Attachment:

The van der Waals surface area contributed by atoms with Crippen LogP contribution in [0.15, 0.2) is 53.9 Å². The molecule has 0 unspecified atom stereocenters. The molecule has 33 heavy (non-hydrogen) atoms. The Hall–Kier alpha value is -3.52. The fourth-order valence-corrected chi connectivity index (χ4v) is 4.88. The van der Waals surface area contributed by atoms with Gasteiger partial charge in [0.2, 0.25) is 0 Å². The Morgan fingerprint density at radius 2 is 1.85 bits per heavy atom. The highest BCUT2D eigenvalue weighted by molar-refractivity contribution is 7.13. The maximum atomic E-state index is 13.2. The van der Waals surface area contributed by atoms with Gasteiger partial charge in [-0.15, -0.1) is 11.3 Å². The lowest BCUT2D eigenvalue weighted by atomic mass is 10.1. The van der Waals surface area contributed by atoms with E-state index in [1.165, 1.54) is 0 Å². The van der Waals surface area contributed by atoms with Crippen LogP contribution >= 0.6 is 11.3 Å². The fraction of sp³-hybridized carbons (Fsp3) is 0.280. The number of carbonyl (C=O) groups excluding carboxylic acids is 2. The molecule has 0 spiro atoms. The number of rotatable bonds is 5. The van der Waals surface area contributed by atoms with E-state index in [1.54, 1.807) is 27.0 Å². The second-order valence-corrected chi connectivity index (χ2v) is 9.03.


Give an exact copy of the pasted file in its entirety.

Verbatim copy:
The van der Waals surface area contributed by atoms with Crippen LogP contribution in [0.15, 0.2) is 53.9 Å². The molecule has 0 unspecified atom stereocenters. The molecule has 33 heavy (non-hydrogen) atoms. The Hall–Kier alpha value is -3.52. The fourth-order valence-corrected chi connectivity index (χ4v) is 4.88. The van der Waals surface area contributed by atoms with Gasteiger partial charge in [0.2, 0.25) is 0 Å². The Morgan fingerprint density at radius 2 is 1.85 bits per heavy atom. The highest BCUT2D eigenvalue weighted by molar-refractivity contribution is 7.13. The maximum atomic E-state index is 13.2. The van der Waals surface area contributed by atoms with Gasteiger partial charge in [-0.15, -0.1) is 11.3 Å². The lowest BCUT2D eigenvalue weighted by atomic mass is 10.1. The van der Waals surface area contributed by atoms with E-state index in [1.165, 1.54) is 0 Å². The van der Waals surface area contributed by atoms with Crippen LogP contribution >= 0.6 is 11.3 Å². The fraction of sp³-hybridized carbons (Fsp3) is 0.280. The number of carbonyl (C=O) groups excluding carboxylic acids is 2. The molecule has 0 spiro atoms. The number of rotatable bonds is 5. The van der Waals surface area contributed by atoms with E-state index in [1.54, 1.807) is 27.0 Å². The second-order valence-corrected chi connectivity index (χ2v) is 9.03.